Leaders want updates to interstate through Charlotte County
Kings Highway exit is a road many of us have to take if we want to head to Port Charlotte. But that could change.
Leaders in Charlotte County want to make it easier for you to get from I-75 to Port Charlotte.
Nine miles separates two existing exits on the interstate in Charlotte County. That’s exits for Kings Highway and Toledo Blade Boulevard.
The roadway is congested because a lot of traffic from nearby Peachland Boulevard and Veterans Boulevard pours out onto Kings, which merges onto I-75.
Drivers could one day get on and off the interstate north of that area, but many things would have to fall into place for that to become a reality.
“I’ve noticed a big difference now that I’ve lived here for 17 years,” Bridget Cowart said.
More development is bringing more traffic to Charlotte County roads.
“When we have the snowbirds here, it makes it even more congested,” Cowart said.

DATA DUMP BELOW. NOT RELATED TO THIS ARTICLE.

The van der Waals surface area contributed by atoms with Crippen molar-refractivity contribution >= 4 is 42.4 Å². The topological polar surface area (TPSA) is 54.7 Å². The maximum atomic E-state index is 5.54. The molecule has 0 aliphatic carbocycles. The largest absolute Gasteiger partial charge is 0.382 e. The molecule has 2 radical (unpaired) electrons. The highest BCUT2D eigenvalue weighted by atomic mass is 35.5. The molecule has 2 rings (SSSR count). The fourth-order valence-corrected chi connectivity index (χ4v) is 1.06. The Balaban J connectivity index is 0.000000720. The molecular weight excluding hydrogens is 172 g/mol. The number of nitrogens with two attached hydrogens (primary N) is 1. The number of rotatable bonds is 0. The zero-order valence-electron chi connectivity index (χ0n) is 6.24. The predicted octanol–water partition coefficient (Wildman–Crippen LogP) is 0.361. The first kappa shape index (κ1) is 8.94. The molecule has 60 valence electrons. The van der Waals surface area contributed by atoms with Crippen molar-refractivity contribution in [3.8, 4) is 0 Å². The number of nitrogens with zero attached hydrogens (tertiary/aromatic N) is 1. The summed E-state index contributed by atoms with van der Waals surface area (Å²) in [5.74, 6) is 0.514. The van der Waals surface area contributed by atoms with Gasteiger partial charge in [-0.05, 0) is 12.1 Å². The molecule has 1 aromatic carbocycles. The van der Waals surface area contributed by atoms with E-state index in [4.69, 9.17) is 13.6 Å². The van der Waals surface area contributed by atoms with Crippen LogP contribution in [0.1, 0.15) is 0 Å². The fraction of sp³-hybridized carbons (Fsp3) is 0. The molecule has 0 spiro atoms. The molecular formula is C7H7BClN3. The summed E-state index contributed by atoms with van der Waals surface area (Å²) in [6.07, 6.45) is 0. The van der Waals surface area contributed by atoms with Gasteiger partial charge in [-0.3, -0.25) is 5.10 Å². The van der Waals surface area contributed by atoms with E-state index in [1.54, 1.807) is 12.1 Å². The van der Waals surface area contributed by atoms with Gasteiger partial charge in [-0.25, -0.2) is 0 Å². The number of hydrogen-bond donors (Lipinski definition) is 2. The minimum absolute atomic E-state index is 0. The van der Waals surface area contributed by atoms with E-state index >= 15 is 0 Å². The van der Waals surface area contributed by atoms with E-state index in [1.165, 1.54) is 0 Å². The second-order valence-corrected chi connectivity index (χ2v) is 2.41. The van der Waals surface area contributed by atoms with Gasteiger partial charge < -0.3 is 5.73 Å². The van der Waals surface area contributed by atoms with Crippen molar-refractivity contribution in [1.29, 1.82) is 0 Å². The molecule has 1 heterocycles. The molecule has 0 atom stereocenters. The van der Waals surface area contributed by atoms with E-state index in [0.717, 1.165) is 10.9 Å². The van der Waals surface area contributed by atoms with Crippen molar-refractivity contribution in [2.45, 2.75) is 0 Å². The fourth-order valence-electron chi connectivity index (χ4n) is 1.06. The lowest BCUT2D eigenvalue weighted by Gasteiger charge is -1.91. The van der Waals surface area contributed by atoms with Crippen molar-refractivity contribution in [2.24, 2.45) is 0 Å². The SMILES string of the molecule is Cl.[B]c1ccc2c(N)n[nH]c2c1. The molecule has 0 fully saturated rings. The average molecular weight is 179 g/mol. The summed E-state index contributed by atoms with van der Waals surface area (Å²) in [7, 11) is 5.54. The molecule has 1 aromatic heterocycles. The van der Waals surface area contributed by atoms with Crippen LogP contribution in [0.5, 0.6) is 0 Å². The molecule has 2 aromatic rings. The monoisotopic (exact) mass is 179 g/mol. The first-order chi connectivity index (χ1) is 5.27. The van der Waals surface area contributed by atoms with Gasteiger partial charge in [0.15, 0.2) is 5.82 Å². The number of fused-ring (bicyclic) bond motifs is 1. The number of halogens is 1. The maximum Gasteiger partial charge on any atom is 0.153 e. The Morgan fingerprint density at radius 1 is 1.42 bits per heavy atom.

That’s why the Florida Department of Transportation will consider expanding I-75 up to 10 lanes and adding up to three new interchanges along the Southwest Florida corridor.
“They can divert off easier traffic and not have to wait so long in traffic,” Cowart said.
We could see an interchange at Raintree Boulevard in Charlotte County or nearby Yorkshire Street, along with Del Prado in Lee County or Vanderbilt in Collier.
FDOT is looking at nearby interchanges to see if there is a need for an entirely new exit.
“We take a look at those see if we could put in fixes at those specific locations to address those problems,” said Wayne Gaither , a director with FDOT.
Drivers realize the interstate wouldn’t be smooth sailing right away.
“It will shut down that stretch of highway for a little bit of time but at the end game, it would help a lot,” Johnnie Criss said.
It’s up to Federal High Administration to decide if the work is needed, looking ahead as far as 25 years to keep up with the fast-growing area.
“More safety for people driving,” Cowart said.
If the feds say the project is necessary, FDOT tells us the hardest part would be getting funding.
If everything in the process gets a green light, it could be more than a decade before drivers can travel on an interchange.